'Panic mode': Attorney must respond to disciplinary complaint despite claimed mental illness

By Kasey Schefflin-Emrich | Jan 3, 2019

KNOXVILLE, Tenn. (Legal Newsine) – The Supreme Court of Tennessee has upheld the Chancery Court for Knox County’s ruling that a North Carolina attorney wasn’t incapacitated from responding or defending against a disciplinary complaint.  

In the ruling filed Dec. 4, the Supreme Court found that attorney Thomas Mabry showed no evidence that he has a disability making it impossible for him to respond to or defend himself against disciplinary proceedings.

"We affirm the Chancery Court's conclusion that Mr. Mabry has not shown by a preponderance of the evidence that he has a disability making it impossible for him to respond to or defend against disciplinary proceedings. Consequently, we order that his disability inactive status be removed and that any pending disciplinary proceedings against him shall be resolved prior to the effective date of any reinstatement," Justice Roger A. Page wrote. 

According to the opinion, Mabry claimed he was suffering from a disability by reason of mental illness. He testified in a hearing that he has experienced suicidal thoughts and is “in a panic mode” anytime he has to do something related to the practice of law.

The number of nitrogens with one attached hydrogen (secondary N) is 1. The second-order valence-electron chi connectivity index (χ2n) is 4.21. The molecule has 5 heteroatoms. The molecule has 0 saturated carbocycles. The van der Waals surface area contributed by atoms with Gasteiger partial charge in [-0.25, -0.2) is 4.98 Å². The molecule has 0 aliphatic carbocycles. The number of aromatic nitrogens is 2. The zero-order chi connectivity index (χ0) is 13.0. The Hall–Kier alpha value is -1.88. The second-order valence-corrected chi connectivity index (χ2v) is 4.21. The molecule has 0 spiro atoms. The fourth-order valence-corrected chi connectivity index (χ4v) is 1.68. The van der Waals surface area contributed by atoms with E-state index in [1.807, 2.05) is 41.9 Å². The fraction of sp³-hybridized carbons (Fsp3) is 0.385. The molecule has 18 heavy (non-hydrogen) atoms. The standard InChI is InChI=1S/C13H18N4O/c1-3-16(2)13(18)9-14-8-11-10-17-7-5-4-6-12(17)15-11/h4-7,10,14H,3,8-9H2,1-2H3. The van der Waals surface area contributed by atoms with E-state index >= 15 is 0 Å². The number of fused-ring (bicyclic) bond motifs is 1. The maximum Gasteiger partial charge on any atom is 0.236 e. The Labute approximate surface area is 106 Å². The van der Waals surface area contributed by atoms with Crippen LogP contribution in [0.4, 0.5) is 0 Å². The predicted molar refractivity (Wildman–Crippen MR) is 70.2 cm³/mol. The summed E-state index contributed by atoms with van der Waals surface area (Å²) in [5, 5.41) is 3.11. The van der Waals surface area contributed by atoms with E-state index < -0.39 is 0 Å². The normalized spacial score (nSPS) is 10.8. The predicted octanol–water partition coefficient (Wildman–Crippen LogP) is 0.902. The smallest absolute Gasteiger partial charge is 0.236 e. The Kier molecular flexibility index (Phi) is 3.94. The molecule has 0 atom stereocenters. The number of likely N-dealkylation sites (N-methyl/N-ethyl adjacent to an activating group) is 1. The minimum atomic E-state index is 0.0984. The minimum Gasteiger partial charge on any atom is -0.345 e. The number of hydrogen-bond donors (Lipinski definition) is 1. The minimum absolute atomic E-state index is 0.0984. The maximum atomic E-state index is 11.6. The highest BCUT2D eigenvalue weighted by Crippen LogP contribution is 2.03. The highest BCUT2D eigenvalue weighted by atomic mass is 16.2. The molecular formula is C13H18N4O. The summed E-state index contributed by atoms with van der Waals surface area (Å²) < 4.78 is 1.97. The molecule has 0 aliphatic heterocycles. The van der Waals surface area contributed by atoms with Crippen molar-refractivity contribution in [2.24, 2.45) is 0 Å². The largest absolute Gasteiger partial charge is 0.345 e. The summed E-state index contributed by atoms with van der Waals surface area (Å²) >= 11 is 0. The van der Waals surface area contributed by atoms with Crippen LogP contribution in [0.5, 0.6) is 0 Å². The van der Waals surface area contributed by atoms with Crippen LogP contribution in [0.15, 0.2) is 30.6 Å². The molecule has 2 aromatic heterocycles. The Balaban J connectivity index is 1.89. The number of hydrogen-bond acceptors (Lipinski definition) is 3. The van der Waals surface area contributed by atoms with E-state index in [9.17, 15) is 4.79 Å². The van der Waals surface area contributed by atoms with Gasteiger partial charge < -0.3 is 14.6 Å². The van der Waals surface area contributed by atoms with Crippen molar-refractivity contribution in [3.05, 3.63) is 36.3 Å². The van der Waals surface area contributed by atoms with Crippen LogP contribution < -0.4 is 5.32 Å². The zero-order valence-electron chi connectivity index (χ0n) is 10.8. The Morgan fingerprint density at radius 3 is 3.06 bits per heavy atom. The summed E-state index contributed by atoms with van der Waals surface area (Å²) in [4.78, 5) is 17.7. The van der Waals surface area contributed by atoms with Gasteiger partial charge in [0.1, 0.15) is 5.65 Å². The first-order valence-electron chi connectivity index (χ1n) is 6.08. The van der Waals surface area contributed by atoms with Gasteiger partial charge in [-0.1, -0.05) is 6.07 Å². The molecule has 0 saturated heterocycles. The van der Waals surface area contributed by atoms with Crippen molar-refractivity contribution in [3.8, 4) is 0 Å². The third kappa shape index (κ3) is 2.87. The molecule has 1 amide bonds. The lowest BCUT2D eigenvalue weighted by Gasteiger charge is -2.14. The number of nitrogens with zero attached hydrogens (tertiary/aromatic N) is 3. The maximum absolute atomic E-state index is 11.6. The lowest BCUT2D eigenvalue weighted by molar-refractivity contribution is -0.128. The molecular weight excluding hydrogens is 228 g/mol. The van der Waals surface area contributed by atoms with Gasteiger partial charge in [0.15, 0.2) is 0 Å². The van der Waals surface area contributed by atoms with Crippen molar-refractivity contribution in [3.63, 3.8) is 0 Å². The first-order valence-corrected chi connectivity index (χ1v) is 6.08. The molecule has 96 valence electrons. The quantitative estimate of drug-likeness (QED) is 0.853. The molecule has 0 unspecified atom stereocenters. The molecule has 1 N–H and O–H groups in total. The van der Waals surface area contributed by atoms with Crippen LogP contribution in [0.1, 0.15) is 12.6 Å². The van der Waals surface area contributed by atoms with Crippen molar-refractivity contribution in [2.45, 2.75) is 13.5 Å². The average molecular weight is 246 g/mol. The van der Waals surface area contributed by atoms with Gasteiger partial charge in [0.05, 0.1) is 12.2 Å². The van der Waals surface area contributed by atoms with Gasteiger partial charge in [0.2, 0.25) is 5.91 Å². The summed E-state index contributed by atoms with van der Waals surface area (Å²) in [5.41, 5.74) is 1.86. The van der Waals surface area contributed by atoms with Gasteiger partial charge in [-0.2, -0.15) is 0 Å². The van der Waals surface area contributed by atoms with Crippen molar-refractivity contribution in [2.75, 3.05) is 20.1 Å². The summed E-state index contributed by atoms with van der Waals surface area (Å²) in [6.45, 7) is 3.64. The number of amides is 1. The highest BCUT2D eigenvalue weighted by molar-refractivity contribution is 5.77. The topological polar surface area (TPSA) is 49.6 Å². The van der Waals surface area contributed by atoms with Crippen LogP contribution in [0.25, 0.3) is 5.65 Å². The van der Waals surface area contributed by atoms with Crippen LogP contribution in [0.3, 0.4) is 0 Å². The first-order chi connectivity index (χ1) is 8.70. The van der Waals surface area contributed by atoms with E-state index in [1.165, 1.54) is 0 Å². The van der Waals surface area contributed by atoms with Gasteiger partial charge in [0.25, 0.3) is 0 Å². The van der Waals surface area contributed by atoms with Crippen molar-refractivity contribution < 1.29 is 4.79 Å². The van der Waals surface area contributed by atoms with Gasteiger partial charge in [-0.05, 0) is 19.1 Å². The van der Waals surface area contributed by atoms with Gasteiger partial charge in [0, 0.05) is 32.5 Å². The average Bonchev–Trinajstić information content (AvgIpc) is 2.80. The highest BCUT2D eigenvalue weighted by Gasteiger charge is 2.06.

While Mabry submitted his medical records and a letter from social worker Doug Ernst to show proof that he had suicidal thoughts and generalized anxiety disorder, the opinion states the proof didn’t address Mabry’s ability to defend against the complaints.

“Mr. Ernst wrote that Mr. Mabry tied his anxiety and suicidal ideations to his disciplinary proceedings, but Mr. Ernst did not opine whether Mr. Mabry’s mental illness had any impact on his capacity to respond to or defend against the disciplinary complaint,” the wrote in the ruling. “Likewise, Mr. Mabry did not testify that his disability made it impossible for him to respond to or defend himself against the disciplinary complaint. 

"Because there is no evidence that Mr. Mabry’s disability makes it impossible for him to respond to the disciplinary complaint, we agree with the hearing panel and Chancery Court that he has not met his burden of proof,” Page wrote.

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